Spammers face big fines

Spammers will face big fines under new legislation because the only way to beat them is to make the business uneconomic, Information Technology Minister David Cunliffe said today.

Mr Cunliffe yesterday announced the Government's proposed law to deal with spamming, which will make it illegal to send multiple marketing messages -- emails, text messages and instant messages -- to anyone who has not asked for them.

Organisations that send spam could be fined up to half a million dollars, and individuals up to $200,000.

"A spammer will send out hundreds of thousands, sometimes millions of messages," Mr Cunliffe said today.

"Perhaps one tenth of 1 per cent will be responded to, but that's enough to make it profitable because it costs almost nothing to send them.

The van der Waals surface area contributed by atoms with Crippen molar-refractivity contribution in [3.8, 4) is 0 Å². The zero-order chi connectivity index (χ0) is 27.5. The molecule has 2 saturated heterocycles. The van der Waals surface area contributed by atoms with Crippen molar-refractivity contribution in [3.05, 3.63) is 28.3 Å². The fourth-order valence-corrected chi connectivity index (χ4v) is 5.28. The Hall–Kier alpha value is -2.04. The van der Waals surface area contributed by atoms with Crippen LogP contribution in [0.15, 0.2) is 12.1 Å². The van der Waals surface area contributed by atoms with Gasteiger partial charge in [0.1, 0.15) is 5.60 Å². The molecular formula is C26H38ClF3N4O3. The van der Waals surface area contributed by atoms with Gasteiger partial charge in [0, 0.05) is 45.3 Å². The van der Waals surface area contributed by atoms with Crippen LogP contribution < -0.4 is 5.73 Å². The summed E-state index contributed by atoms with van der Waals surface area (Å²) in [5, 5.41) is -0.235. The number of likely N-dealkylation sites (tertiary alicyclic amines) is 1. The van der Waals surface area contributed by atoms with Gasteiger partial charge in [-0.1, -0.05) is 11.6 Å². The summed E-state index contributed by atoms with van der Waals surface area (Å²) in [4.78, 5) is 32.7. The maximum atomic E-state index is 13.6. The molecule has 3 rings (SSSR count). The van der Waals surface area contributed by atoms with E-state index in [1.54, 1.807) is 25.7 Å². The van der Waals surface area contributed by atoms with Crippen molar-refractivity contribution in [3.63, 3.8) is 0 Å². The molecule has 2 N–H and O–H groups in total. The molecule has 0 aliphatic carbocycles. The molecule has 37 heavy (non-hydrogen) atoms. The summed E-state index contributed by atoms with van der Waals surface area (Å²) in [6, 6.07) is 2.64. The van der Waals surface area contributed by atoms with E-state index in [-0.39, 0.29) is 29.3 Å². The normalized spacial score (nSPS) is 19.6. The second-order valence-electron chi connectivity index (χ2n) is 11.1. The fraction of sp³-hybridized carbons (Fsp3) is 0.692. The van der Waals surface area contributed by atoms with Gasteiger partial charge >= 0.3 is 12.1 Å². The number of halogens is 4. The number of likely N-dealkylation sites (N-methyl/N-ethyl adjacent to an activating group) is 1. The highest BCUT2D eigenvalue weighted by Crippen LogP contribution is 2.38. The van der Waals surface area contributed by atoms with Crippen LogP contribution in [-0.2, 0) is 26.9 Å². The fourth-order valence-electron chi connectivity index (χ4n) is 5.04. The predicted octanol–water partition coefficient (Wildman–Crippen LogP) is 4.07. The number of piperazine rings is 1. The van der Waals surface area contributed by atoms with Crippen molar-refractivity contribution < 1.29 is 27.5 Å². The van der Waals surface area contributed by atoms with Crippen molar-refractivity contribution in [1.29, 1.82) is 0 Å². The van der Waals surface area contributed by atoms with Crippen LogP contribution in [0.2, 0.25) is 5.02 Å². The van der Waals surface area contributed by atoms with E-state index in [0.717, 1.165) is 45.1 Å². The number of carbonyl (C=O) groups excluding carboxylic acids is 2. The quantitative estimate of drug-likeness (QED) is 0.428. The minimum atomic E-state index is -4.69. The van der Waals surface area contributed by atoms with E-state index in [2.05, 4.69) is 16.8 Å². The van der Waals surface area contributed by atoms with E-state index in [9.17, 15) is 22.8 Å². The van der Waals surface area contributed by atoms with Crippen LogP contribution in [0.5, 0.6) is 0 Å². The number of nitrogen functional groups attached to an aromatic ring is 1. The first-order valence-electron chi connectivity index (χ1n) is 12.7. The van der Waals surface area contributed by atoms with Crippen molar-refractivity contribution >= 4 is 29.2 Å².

"The law has to have a sanction strong enough to make the business uneconomic."

Mr Cunliffe said there were two anti-spam methods being used in other countries.

Under the 'opt-out' model, it was legitimate to send marketing messages unless someone objected to receiving them.

Under the 'opt-in' model, the messages have to be asked for.

Mr Cunliffe said the Government had decided to adopt 'opt-in', which was used in European Union countries and Australia.

"Two thirds of peoples' email is spam and there's a feeling out there that we should do something about it," he said on National Radio.

"No one is pretending legislation is or should be the only part. It has to be a package, there have to be sanctions to back up filters and firewalls."

Mr Cunliffe said he expected there would be broad support in Parliament for the Unsolicited Electronic Messages Bill, which has not yet been introduced.

- NZPA

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